The following was written by Idaho Legislative Liaison Jake Ball and originally published in the Idaho Statesman.
The Idaho Legislature is considering a resolution to include Idaho in an Article 5 Convention of States to propose amendments to the U.S. Constitution. Twelve other states have successfully passed similar resolutions in the past four years.
Those in favor of the resolution recognize that states must assume their constitutionally granted role to manage the federal government through an amendment process.
Idaho’s application for a convention is limited to two topic areas: imposing fiscal restraints on and limiting the power and jurisdiction of the federal government.
Fiscal restraints would put our financial house in order, something Congress has proven utterly unwilling to do for decades.
Limiting the jurisdiction and power of the federal government would clarify the role and responsibilities of the federal government. It is the tool needed to reverse federal laws that rob the states of the sovereignty that is the essence of our republic.
While much can be made in an academic debate of an Article 5 convention, these are the practical facts:
1. Americans across the political spectrum recognize the balance of power between the states and the federal government is grossly out of balance. Our exploding national debt is the symptom of a federal government that we can neither manage nor afford.
2. A Convention of Amendments is not a Constitutional Convention. Article 5 is not a means to replace or rewrite the Constitution, it’s a pathway to propose amendments to it.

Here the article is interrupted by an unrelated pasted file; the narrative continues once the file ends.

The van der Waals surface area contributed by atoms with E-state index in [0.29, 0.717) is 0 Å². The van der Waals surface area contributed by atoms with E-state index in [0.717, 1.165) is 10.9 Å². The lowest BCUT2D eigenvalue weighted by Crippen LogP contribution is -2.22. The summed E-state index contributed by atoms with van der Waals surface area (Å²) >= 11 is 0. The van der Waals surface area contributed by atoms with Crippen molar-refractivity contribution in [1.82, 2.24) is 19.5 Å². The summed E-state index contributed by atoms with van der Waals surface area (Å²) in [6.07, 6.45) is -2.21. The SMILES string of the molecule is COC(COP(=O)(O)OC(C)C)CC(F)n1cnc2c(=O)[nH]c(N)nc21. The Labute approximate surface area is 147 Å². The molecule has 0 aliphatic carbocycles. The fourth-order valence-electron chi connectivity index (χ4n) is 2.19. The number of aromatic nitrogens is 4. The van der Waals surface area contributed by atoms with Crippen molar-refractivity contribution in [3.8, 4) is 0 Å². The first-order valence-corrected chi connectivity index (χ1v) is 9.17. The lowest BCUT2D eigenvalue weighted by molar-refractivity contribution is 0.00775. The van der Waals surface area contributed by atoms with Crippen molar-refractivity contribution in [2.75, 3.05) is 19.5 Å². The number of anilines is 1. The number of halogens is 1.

3. An Article 5 Convention of the States can only propose amendments; it cannot change the Constitution by itself.
4. The barriers to amend our Constitution are extremely high; 34 individual state legislatures must call for a convention and 38 states must agree to any proposed amendments.
Those who oppose the resolution are concerned about a “runaway” convention, the notion that a convention would produce amendments to erode our rights and remake our government. Examples are a repeal of the Second Amendment, or abolishing the Electoral College.
To those who harbor this concern, I make this challenge: Produce a list of 38 state legislatures that would feasibly agree to repeal the Second Amendment or make radical changes to the structure of government.
The entire amendment process can be halted by 13 state legislatures. This is ample assurance that only broadly recognized needs would be addressed by the convention and ratified by the states.
We the people are the caretakers of the republic. The Founders deliberately made state legislatures the check on an imperious federal government. I trust citizen legislators in Idaho and elsewhere to restore a proper balance of power. They are the closest to “We the people.”
If we are to preserve our republic for future generations, the effort must be led by the states. We’ve waited too long for Congress and presidents to act responsibly.
The time is now for an Article 5 convention of states.